We could give a demerit for the glossy finish of the pebble-grain dashtop cover, but, really, this is a car built down to a price, and the materials don’t look worse than some others at the low end of the market, where modern features and a warranty (10 years/100,000 miles on the Mirage drivetrain) entice shoppers away from the used-car lot. Sedan competitors would include the Nissan Versa, the Kia Rio, the Hyundai Accent, and the Ford Fiesta. Differences of $2500 to $3000 between trim levels loom large in this $15,000-to-$18,000 battlefield, but there’s no amount of money you can throw Mitsubishi’s way to erase the Mirage’s weakest link.

Weak-Hearted

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What the Mirage needs, much more than a trunk or rear-seat legroom, is a heart transplant. Specifically, its engine is short one cylinder. The 1.2-liter naturally aspirated three-cylinder suffices in many markets around the globe, but even newly uprated to 78 horsepower (from 74 in 2015), it makes about three-quarters of the power its prime competitors offer here. Americans need automatic transmissions, so Mitsu’s three-banger is strapped to a continuously variable transmission (CVT). This powertrain objects, loudly and continuously, when urged to move the little car out of its own way. The Mirage G4 SE weighs 127 pounds more than the 2014 hatchback we tested, and the CVT is standard. Only the base ES sedan, the stripper version that costs $14,830, offers a manual five-speed transmission.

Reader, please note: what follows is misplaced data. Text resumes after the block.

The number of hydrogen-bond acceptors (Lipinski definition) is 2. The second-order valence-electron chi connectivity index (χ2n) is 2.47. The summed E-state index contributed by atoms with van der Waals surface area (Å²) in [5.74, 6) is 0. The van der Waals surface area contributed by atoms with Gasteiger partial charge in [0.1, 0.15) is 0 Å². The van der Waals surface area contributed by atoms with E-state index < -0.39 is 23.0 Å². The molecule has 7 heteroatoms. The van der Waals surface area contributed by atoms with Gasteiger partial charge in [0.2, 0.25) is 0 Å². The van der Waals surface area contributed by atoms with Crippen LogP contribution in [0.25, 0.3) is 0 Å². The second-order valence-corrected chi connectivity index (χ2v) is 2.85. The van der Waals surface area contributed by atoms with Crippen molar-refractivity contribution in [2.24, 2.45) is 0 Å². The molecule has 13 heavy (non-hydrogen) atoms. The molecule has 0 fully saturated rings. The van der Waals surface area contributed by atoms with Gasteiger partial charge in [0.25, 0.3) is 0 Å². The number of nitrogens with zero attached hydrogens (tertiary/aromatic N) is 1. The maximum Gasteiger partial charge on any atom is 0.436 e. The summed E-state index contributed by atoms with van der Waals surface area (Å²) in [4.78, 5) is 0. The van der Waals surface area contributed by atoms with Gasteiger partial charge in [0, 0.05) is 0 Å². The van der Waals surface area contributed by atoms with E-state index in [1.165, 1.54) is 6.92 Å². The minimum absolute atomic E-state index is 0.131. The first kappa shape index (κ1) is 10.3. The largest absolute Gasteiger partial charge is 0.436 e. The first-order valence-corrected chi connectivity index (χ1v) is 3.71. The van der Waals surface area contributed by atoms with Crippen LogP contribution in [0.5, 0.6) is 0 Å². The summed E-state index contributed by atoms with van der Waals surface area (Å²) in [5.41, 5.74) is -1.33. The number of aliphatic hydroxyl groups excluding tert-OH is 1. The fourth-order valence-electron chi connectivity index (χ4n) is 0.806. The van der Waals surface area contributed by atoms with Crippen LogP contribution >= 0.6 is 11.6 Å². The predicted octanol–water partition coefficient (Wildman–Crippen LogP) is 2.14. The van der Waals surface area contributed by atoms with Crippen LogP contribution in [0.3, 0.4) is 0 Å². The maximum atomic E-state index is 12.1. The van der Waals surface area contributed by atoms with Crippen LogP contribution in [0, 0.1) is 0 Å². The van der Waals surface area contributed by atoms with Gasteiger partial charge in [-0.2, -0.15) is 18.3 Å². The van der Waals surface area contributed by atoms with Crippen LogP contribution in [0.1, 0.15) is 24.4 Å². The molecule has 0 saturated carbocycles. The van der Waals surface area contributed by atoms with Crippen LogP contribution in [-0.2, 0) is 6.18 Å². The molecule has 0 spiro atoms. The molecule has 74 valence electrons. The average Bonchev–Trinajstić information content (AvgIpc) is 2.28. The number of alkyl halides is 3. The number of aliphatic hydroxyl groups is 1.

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These factors together give us a G4 that needs 12.8 seconds to get to 60 mph, a longer time than any passenger vehicle we’ve tested in many years (the hatchback could hit 60 mph in 10.9). Turn off the A/C and select the CVT’s Sport mode, and one could almost be convinced that the G4 has enough power, but we’re talking about less grunt than is offered by several ATVs, some of which, to be fair, also cost more than the Mirage G4.